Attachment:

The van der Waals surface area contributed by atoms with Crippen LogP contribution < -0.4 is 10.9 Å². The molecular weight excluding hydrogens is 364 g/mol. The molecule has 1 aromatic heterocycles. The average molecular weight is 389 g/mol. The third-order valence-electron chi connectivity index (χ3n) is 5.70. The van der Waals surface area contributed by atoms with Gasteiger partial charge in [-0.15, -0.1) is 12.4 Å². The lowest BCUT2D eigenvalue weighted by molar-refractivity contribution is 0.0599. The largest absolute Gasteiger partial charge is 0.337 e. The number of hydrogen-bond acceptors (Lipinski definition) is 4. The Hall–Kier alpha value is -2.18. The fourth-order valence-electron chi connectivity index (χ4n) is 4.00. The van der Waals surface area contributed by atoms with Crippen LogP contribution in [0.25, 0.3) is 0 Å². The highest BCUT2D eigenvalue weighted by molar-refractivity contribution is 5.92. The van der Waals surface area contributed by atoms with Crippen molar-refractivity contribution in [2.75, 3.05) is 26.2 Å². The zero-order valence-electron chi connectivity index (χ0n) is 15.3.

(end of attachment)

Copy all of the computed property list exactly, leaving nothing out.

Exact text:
The van der Waals surface area contributed by atoms with Crippen LogP contribution < -0.4 is 10.9 Å². The molecular weight excluding hydrogens is 364 g/mol. The molecule has 1 aromatic heterocycles. The average molecular weight is 389 g/mol. The third-order valence-electron chi connectivity index (χ3n) is 5.70. The van der Waals surface area contributed by atoms with Gasteiger partial charge in [-0.15, -0.1) is 12.4 Å². The lowest BCUT2D eigenvalue weighted by molar-refractivity contribution is 0.0599. The largest absolute Gasteiger partial charge is 0.337 e. The number of hydrogen-bond acceptors (Lipinski definition) is 4. The Hall–Kier alpha value is -2.18. The fourth-order valence-electron chi connectivity index (χ4n) is 4.00. The van der Waals surface area contributed by atoms with Crippen LogP contribution in [0.25, 0.3) is 0 Å². The highest BCUT2D eigenvalue weighted by molar-refractivity contribution is 5.92. The van der Waals surface area contributed by atoms with Crippen molar-refractivity contribution in [2.75, 3.05) is 26.2 Å². The zero-order valence-electron chi connectivity index (χ0n) is 15.3.